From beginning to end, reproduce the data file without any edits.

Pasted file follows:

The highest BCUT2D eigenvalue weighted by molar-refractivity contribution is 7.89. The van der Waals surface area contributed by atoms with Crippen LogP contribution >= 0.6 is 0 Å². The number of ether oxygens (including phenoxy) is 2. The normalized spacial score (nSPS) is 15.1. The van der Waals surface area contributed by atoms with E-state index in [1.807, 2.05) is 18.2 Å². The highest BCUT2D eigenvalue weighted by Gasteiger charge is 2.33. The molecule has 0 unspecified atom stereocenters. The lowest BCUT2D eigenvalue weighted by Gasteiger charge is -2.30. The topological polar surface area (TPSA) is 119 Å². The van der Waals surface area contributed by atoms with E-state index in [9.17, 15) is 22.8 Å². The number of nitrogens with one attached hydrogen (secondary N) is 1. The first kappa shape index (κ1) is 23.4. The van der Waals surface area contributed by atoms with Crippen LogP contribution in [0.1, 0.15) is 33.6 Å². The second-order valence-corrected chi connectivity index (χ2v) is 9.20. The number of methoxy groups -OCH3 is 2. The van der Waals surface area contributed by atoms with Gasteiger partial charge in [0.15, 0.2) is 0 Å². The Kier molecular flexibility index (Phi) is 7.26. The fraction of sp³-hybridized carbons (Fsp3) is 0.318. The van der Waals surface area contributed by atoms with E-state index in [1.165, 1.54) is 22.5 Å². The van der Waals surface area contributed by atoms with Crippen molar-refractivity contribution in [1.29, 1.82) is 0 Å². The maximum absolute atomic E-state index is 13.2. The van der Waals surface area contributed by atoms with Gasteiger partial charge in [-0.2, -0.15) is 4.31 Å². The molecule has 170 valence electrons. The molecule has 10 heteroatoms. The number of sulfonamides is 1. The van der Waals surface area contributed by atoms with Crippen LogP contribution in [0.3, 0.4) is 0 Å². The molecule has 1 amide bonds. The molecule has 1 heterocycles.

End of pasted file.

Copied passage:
The highest BCUT2D eigenvalue weighted by molar-refractivity contribution is 7.89. The van der Waals surface area contributed by atoms with Crippen LogP contribution >= 0.6 is 0 Å². The number of ether oxygens (including phenoxy) is 2. The normalized spacial score (nSPS) is 15.1. The van der Waals surface area contributed by atoms with E-state index in [1.807, 2.05) is 18.2 Å². The highest BCUT2D eigenvalue weighted by Gasteiger charge is 2.33. The molecule has 0 unspecified atom stereocenters. The lowest BCUT2D eigenvalue weighted by Gasteiger charge is -2.30. The topological polar surface area (TPSA) is 119 Å². The van der Waals surface area contributed by atoms with E-state index in [9.17, 15) is 22.8 Å². The number of nitrogens with one attached hydrogen (secondary N) is 1. The first kappa shape index (κ1) is 23.4. The van der Waals surface area contributed by atoms with Crippen LogP contribution in [0.1, 0.15) is 33.6 Å². The second-order valence-corrected chi connectivity index (χ2v) is 9.20. The number of methoxy groups -OCH3 is 2. The van der Waals surface area contributed by atoms with Gasteiger partial charge in [0.15, 0.2) is 0 Å². The Kier molecular flexibility index (Phi) is 7.26. The fraction of sp³-hybridized carbons (Fsp3) is 0.318. The van der Waals surface area contributed by atoms with E-state index in [1.165, 1.54) is 22.5 Å². The van der Waals surface area contributed by atoms with Crippen molar-refractivity contribution in [1.29, 1.82) is 0 Å². The maximum absolute atomic E-state index is 13.2. The van der Waals surface area contributed by atoms with Gasteiger partial charge in [-0.2, -0.15) is 4.31 Å². The molecule has 170 valence electrons. The molecule has 10 heteroatoms. The number of sulfonamides is 1. The van der Waals surface area contributed by atoms with Crippen LogP contribution in [0.3, 0.4) is 0 Å². The molecule has 1 amide bonds. The molecule has 1 heterocycles.